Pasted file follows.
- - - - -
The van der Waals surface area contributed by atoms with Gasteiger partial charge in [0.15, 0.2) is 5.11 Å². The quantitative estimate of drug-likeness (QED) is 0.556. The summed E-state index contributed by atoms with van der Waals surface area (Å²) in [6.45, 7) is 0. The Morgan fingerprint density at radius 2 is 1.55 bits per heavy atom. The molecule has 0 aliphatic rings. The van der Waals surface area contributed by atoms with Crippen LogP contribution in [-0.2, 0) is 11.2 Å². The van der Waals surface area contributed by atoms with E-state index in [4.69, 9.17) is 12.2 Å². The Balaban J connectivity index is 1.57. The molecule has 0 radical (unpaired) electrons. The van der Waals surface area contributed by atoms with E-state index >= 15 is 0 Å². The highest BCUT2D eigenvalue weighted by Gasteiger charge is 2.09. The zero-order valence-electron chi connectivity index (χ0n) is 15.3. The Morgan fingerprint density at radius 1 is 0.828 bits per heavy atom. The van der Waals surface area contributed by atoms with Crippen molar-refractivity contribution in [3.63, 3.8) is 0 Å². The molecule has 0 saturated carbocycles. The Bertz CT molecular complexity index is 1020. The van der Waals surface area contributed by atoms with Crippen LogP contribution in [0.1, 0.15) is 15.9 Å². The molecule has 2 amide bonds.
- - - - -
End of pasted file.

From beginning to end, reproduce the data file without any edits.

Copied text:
The van der Waals surface area contributed by atoms with Gasteiger partial charge in [0.15, 0.2) is 5.11 Å². The quantitative estimate of drug-likeness (QED) is 0.556. The summed E-state index contributed by atoms with van der Waals surface area (Å²) in [6.45, 7) is 0. The Morgan fingerprint density at radius 2 is 1.55 bits per heavy atom. The molecule has 0 aliphatic rings. The van der Waals surface area contributed by atoms with Crippen LogP contribution in [-0.2, 0) is 11.2 Å². The van der Waals surface area contributed by atoms with E-state index in [4.69, 9.17) is 12.2 Å². The Balaban J connectivity index is 1.57. The molecule has 0 radical (unpaired) electrons. The van der Waals surface area contributed by atoms with E-state index >= 15 is 0 Å². The highest BCUT2D eigenvalue weighted by Gasteiger charge is 2.09. The zero-order valence-electron chi connectivity index (χ0n) is 15.3. The Morgan fingerprint density at radius 1 is 0.828 bits per heavy atom. The van der Waals surface area contributed by atoms with Crippen molar-refractivity contribution in [3.63, 3.8) is 0 Å². The molecule has 0 saturated carbocycles. The Bertz CT molecular complexity index is 1020. The van der Waals surface area contributed by atoms with Crippen LogP contribution in [0.1, 0.15) is 15.9 Å². The molecule has 2 amide bonds.